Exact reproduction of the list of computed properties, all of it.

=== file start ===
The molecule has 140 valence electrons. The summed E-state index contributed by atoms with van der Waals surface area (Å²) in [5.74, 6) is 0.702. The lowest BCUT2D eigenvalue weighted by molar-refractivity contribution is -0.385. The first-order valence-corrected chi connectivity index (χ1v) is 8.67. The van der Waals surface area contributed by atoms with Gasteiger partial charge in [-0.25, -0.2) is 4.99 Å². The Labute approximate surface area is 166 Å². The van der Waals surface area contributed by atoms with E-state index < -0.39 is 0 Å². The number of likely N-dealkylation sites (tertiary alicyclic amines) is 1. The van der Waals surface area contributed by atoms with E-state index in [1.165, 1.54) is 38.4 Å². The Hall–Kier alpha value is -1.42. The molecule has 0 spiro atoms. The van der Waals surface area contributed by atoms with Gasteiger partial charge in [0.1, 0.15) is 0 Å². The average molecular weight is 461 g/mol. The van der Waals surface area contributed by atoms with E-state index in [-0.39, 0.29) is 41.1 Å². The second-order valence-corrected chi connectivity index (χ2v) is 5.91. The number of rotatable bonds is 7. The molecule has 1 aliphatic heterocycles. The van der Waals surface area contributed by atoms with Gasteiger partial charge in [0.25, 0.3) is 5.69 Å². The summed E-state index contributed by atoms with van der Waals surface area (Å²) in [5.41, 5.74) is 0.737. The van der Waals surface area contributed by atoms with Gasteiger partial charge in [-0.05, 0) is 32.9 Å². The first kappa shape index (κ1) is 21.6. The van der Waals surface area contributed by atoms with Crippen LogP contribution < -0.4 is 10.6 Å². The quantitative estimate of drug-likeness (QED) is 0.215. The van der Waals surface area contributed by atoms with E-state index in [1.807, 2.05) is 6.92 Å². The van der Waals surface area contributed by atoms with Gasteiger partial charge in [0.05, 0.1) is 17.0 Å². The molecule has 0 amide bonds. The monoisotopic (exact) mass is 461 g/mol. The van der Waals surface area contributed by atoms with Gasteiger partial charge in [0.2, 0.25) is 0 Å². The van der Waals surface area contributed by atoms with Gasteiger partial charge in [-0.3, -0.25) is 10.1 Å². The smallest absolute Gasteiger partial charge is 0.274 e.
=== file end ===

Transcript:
The molecule has 140 valence electrons. The summed E-state index contributed by atoms with van der Waals surface area (Å²) in [5.74, 6) is 0.702. The lowest BCUT2D eigenvalue weighted by molar-refractivity contribution is -0.385. The first-order valence-corrected chi connectivity index (χ1v) is 8.67. The van der Waals surface area contributed by atoms with Gasteiger partial charge in [-0.25, -0.2) is 4.99 Å². The Labute approximate surface area is 166 Å². The van der Waals surface area contributed by atoms with E-state index < -0.39 is 0 Å². The number of likely N-dealkylation sites (tertiary alicyclic amines) is 1. The van der Waals surface area contributed by atoms with E-state index in [1.165, 1.54) is 38.4 Å². The Hall–Kier alpha value is -1.42. The molecule has 0 spiro atoms. The van der Waals surface area contributed by atoms with Gasteiger partial charge in [0.1, 0.15) is 0 Å². The average molecular weight is 461 g/mol. The van der Waals surface area contributed by atoms with E-state index in [-0.39, 0.29) is 41.1 Å². The second-order valence-corrected chi connectivity index (χ2v) is 5.91. The number of rotatable bonds is 7. The molecule has 1 aliphatic heterocycles. The van der Waals surface area contributed by atoms with Gasteiger partial charge in [0.25, 0.3) is 5.69 Å². The summed E-state index contributed by atoms with van der Waals surface area (Å²) in [5.41, 5.74) is 0.737. The van der Waals surface area contributed by atoms with Gasteiger partial charge in [-0.05, 0) is 32.9 Å². The first kappa shape index (κ1) is 21.6. The van der Waals surface area contributed by atoms with Crippen LogP contribution < -0.4 is 10.6 Å². The quantitative estimate of drug-likeness (QED) is 0.215. The van der Waals surface area contributed by atoms with E-state index in [1.807, 2.05) is 6.92 Å². The van der Waals surface area contributed by atoms with Gasteiger partial charge in [0.05, 0.1) is 17.0 Å². The molecule has 0 amide bonds. The monoisotopic (exact) mass is 461 g/mol. The van der Waals surface area contributed by atoms with Gasteiger partial charge in [0.2, 0.25) is 0 Å². The van der Waals surface area contributed by atoms with Gasteiger partial charge in [-0.3, -0.25) is 10.1 Å². The smallest absolute Gasteiger partial charge is 0.274 e.